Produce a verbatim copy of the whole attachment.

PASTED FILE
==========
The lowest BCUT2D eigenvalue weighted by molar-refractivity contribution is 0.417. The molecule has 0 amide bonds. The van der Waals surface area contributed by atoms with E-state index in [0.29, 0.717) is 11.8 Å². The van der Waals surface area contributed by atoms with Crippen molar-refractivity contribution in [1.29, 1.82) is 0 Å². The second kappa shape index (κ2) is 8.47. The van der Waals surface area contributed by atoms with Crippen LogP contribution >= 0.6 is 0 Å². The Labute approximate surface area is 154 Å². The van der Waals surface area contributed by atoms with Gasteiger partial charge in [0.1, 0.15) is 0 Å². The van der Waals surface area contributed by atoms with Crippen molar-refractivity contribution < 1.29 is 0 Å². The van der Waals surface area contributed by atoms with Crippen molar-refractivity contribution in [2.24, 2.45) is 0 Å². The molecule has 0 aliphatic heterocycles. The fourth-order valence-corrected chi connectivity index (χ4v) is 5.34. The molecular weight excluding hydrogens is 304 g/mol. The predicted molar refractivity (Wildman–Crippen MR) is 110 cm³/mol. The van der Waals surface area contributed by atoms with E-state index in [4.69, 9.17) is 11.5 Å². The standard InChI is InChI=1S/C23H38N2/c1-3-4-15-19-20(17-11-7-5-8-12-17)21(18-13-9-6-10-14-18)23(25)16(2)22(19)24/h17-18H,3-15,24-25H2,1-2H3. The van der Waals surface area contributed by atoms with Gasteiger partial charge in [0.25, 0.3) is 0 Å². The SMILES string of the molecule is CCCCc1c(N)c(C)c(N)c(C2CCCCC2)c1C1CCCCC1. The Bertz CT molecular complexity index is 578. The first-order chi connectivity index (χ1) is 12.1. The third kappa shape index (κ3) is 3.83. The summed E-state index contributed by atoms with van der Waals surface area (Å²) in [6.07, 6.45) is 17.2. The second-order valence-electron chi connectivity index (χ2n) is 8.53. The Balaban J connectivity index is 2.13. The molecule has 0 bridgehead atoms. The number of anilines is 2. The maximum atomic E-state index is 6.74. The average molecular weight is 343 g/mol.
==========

The lowest BCUT2D eigenvalue weighted by molar-refractivity contribution is 0.417. The molecule has 0 amide bonds. The van der Waals surface area contributed by atoms with E-state index in [0.29, 0.717) is 11.8 Å². The van der Waals surface area contributed by atoms with Crippen molar-refractivity contribution in [1.29, 1.82) is 0 Å². The second kappa shape index (κ2) is 8.47. The van der Waals surface area contributed by atoms with Crippen LogP contribution >= 0.6 is 0 Å². The Labute approximate surface area is 154 Å². The van der Waals surface area contributed by atoms with Gasteiger partial charge in [0.1, 0.15) is 0 Å². The van der Waals surface area contributed by atoms with Crippen molar-refractivity contribution < 1.29 is 0 Å². The van der Waals surface area contributed by atoms with Crippen molar-refractivity contribution in [2.24, 2.45) is 0 Å². The molecule has 0 aliphatic heterocycles. The fourth-order valence-corrected chi connectivity index (χ4v) is 5.34. The molecular weight excluding hydrogens is 304 g/mol. The predicted molar refractivity (Wildman–Crippen MR) is 110 cm³/mol. The van der Waals surface area contributed by atoms with E-state index in [4.69, 9.17) is 11.5 Å². The standard InChI is InChI=1S/C23H38N2/c1-3-4-15-19-20(17-11-7-5-8-12-17)21(18-13-9-6-10-14-18)23(25)16(2)22(19)24/h17-18H,3-15,24-25H2,1-2H3. The van der Waals surface area contributed by atoms with Gasteiger partial charge in [0.25, 0.3) is 0 Å². The SMILES string of the molecule is CCCCc1c(N)c(C)c(N)c(C2CCCCC2)c1C1CCCCC1. The Bertz CT molecular complexity index is 578. The first-order chi connectivity index (χ1) is 12.1. The third kappa shape index (κ3) is 3.83. The summed E-state index contributed by atoms with van der Waals surface area (Å²) in [6.07, 6.45) is 17.2. The second-order valence-electron chi connectivity index (χ2n) is 8.53. The Balaban J connectivity index is 2.13. The molecule has 0 bridgehead atoms. The number of anilines is 2. The maximum atomic E-state index is 6.74. The average molecular weight is 343 g/mol.